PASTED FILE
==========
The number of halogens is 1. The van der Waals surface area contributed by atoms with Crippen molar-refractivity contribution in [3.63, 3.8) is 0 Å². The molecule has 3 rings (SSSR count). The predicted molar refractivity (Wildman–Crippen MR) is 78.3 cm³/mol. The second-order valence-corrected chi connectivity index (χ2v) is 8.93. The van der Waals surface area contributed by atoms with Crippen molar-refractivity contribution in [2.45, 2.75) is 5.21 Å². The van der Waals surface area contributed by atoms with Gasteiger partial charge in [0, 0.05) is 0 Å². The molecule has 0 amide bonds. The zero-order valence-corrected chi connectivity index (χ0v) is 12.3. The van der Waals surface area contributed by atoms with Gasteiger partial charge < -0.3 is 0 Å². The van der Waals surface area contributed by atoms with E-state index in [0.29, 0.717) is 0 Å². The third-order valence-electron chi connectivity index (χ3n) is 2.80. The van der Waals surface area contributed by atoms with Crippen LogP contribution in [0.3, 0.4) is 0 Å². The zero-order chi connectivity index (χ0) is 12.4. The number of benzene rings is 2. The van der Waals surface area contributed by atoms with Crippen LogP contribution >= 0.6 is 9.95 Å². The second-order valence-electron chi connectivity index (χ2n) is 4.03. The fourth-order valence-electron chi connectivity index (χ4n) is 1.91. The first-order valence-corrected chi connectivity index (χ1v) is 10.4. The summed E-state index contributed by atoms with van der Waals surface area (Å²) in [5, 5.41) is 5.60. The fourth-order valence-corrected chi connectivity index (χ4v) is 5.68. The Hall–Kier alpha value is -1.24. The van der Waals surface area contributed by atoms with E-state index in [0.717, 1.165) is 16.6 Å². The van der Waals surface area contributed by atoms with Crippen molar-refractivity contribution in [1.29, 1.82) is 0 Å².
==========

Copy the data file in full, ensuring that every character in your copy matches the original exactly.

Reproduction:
The number of halogens is 1. The van der Waals surface area contributed by atoms with Crippen molar-refractivity contribution in [3.63, 3.8) is 0 Å². The molecule has 3 rings (SSSR count). The predicted molar refractivity (Wildman–Crippen MR) is 78.3 cm³/mol. The second-order valence-corrected chi connectivity index (χ2v) is 8.93. The van der Waals surface area contributed by atoms with Crippen molar-refractivity contribution in [2.45, 2.75) is 5.21 Å². The van der Waals surface area contributed by atoms with Gasteiger partial charge in [0, 0.05) is 0 Å². The molecule has 0 amide bonds. The zero-order valence-corrected chi connectivity index (χ0v) is 12.3. The van der Waals surface area contributed by atoms with Gasteiger partial charge < -0.3 is 0 Å². The van der Waals surface area contributed by atoms with E-state index in [0.29, 0.717) is 0 Å². The third-order valence-electron chi connectivity index (χ3n) is 2.80. The van der Waals surface area contributed by atoms with Crippen LogP contribution in [0.3, 0.4) is 0 Å². The zero-order chi connectivity index (χ0) is 12.4. The number of benzene rings is 2. The van der Waals surface area contributed by atoms with Crippen LogP contribution >= 0.6 is 9.95 Å². The second-order valence-electron chi connectivity index (χ2n) is 4.03. The fourth-order valence-electron chi connectivity index (χ4n) is 1.91. The first-order valence-corrected chi connectivity index (χ1v) is 10.4. The summed E-state index contributed by atoms with van der Waals surface area (Å²) in [5, 5.41) is 5.60. The fourth-order valence-corrected chi connectivity index (χ4v) is 5.68. The Hall–Kier alpha value is -1.24. The van der Waals surface area contributed by atoms with E-state index in [0.717, 1.165) is 16.6 Å². The van der Waals surface area contributed by atoms with Crippen molar-refractivity contribution in [1.29, 1.82) is 0 Å².